Before his election to federal parliament, Hughes had joined the labour organisations that became the New South Wales Labor Party and, in 1894, won a seat in the New South Wales parliament. Hughes was 22 when he migrated to Australia from England, where he had worked as a teacher. His first 2 years in Australia were spent in Queensland where he took various jobs in the bush. He moved to Sydney and later to Melbourne. Studying part-time, Hughes gained a law degree and became a barrister.
Hughes was born in London on 25 September 1862, the only child of Jane (Morris) and William Hughes. His background was solidly Welsh. Both his parents were from Wales, and his father, a carpenter, spoke Welsh. When his mother died, the 6-year-old child was sent to Llandudno, where he attended school. In 1874, he returned to London as a pupil-teacher at St Stephen’s School, Westminster, and became an assistant teacher there in 1879. As a teenager, Hughes joined a volunteer battalion of the Royal Fusiliers.
Hughes migrated to Queensland in 1884, aged 22. For the next 2 years he worked in the bush before arriving in Sydney as a galley-hand on a coastal steamer. He boarded in Moore Park, where he and his landlady’s daughter, Elizabeth Cutts, began a de facto marriage. Their daughter Ethel, the first of the couple’s 6 children, was born in 1889. In 1890, the family moved to Balmain and lived in a weatherboard building in Beattie Street in this waterfront suburb of wharves and working class cottages. In 1891, they opened a mixed shop in their house. Hughes did odd jobs, including umbrella-mending, and Elizabeth Cutts took in washing.
Hughes was an early member of the colony’s Australian Socialist League. After the failure of the maritime strike in 1890, he was a regular speaker at the League’s Sunday evening lectures. The Hughes’ shop stocked books and pamphlets and became a gathering place for young reformers, including William Holman. It was one of the centres for the debates and discussions that led to the formation of the Labour Electoral League in 1891 and the Socialist League in 1892.
Hughes was a founding member of both leagues as were 2 other future Prime Ministers, Joseph Cook and Chris Watson. Hughes was convivial and persuasive, his ‘gift of the gab’, lively mind and fund of rollicking stories ensured he was known in a widening circle. He preferred to be known as ‘Will’ and disliked being called ‘Billy’. His intelligence was sharp, he read widely in English literature and history, and had a caustic turn of phrase.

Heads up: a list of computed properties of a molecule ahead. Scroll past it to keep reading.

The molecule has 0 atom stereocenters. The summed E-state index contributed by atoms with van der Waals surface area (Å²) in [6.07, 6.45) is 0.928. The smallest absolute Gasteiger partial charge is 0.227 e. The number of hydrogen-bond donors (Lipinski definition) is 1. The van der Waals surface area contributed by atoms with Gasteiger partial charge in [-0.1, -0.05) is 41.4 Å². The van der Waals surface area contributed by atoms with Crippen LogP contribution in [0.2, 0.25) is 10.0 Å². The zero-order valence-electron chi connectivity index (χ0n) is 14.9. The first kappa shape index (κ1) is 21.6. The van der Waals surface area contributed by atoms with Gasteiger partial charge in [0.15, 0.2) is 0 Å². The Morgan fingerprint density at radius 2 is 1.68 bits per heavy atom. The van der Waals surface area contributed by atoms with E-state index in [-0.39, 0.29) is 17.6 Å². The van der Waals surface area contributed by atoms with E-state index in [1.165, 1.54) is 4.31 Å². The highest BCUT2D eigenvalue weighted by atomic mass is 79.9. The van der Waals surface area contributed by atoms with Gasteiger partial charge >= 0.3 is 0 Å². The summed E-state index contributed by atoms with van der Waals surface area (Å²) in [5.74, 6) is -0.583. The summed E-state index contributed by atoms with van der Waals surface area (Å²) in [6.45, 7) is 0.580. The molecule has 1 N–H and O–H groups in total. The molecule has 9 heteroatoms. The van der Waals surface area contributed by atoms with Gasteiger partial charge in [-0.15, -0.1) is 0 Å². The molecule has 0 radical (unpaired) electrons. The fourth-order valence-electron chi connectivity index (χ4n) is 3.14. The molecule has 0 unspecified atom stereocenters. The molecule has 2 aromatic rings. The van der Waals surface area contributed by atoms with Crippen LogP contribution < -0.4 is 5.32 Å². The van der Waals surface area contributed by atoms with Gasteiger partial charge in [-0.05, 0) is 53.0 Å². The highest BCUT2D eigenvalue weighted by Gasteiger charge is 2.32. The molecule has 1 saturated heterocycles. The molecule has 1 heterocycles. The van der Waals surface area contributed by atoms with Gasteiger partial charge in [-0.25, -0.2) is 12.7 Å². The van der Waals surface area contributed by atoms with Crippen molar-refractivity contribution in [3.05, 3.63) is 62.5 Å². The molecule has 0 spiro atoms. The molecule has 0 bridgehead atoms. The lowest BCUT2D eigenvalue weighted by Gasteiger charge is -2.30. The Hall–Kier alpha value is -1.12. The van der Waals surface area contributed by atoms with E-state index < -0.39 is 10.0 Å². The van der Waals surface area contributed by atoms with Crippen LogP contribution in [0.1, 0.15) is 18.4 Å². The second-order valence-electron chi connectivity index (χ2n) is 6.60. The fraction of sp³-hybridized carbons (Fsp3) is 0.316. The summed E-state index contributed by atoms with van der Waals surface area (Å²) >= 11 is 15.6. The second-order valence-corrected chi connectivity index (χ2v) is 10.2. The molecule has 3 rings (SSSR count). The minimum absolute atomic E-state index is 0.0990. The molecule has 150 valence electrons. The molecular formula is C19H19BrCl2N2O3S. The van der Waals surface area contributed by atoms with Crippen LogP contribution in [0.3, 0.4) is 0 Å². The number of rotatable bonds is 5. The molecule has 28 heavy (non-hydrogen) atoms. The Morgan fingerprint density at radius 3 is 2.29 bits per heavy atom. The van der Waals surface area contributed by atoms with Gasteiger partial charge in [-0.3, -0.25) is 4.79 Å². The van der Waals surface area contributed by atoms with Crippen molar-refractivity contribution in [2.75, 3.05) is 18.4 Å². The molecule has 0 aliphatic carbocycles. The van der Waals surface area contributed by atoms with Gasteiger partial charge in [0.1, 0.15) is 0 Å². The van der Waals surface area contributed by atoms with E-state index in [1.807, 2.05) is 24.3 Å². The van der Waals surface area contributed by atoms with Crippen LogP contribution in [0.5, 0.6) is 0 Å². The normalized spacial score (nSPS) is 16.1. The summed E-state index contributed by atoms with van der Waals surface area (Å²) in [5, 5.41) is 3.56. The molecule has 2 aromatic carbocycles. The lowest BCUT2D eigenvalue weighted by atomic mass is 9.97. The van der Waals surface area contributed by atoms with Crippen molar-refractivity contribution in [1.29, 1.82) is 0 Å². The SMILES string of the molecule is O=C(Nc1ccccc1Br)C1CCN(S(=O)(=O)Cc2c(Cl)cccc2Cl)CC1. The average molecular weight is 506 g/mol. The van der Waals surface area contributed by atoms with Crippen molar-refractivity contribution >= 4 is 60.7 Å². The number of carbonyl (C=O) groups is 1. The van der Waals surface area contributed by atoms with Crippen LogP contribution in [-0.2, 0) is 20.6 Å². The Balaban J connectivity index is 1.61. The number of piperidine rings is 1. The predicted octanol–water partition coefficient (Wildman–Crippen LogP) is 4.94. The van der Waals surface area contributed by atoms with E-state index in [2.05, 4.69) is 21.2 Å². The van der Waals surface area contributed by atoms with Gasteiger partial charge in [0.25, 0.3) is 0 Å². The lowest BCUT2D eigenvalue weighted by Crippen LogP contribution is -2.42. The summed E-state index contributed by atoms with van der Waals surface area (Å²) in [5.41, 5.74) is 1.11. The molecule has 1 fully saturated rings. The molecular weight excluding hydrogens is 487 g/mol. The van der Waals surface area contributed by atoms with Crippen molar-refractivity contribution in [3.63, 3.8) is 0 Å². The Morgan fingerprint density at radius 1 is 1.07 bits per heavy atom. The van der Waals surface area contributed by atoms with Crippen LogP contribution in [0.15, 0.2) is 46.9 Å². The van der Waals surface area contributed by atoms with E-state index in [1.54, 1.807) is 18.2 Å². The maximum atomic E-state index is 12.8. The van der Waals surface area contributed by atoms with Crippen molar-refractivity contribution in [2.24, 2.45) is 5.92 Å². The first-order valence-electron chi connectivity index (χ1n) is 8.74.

During this period, Hughes became enthusiastic about the ideas of Henry George, whose social reform theories centred on a single tax on the unimproved rental value of all land. Street-corner speakers expounded George’s ideas, and Hughes was the Balmain Single-Tax League’s star performer. Though an advocate of democracy, he opposed womanhood suffrage, arguing that women were more conservative than men.
In 1894, Hughes worked in outback New South Wales as an organiser for the Amalgamated Shearers Union. Elizabeth Cutts managed the Balmain shop and raised their 2 infant daughters. Their son had died in 1892, a year after his birth.
New South Wales parliamentarian 1894–1901
Hughes was a candidate in the New South Wales election at the end of 1894, and narrowly won the waterfront seat of Lang for the emerging Labor Party. He retained it until Federation in 1901. In 1899 he organised Sydney’s wharf labourers and remained their union secretary for the next 17 years. He founded the Waterside Workers Federation and was elected its president, and at the same time was involved in the Trolley, Draymen and Carters Union and was its president. A moderate unionist, he preferred negotiation to industrial action.
For Hughes, the New South Wales parliament, renowned as a ‘bear-pit’ for its rowdiness, was the right place to hone skills as an abrasive orator and parliamentary tactician. Though a believer in free trade, he was instrumental in the downfall of Free Trade Premier George Reid in 1899. Like Reid, Hughes was sceptical about the proposed Australian Constitution and thought it too conservative. Hughes was thus an opponent of Federation and of its leading advocate, New South Wales parliamentarian Edmund Barton.
Federal parliamentarian 1901
Hughes nevertheless stood for the first federal election in March 1901 and won the seat of West Sydney, which included his former Lang electorate. As early as the first parliament, he urged compulsory military service for national defence and argued for an Australian naval force.
From 1901, Hughes lived mostly in Melbourne, where parliament sat and where the new Commonwealth government departments were established. His family remained in Sydney, where Elizabeth Cutts ran the bookstore and cared for their 5 children, aged from 2 to 10 years.
Hughes had studied law part-time for years, and was admitted to the bar in 1903. The family then moved to Gore Hill, across the unbridged Sydney Harbour from their Balmain neighbourhood. When the first federal Labor ministry was formed in April 1904 under Chris Watson, Hughes became Minister for External Affairs. Although the Watson government lasted only 4 months, this was an important experience of Cabinet office.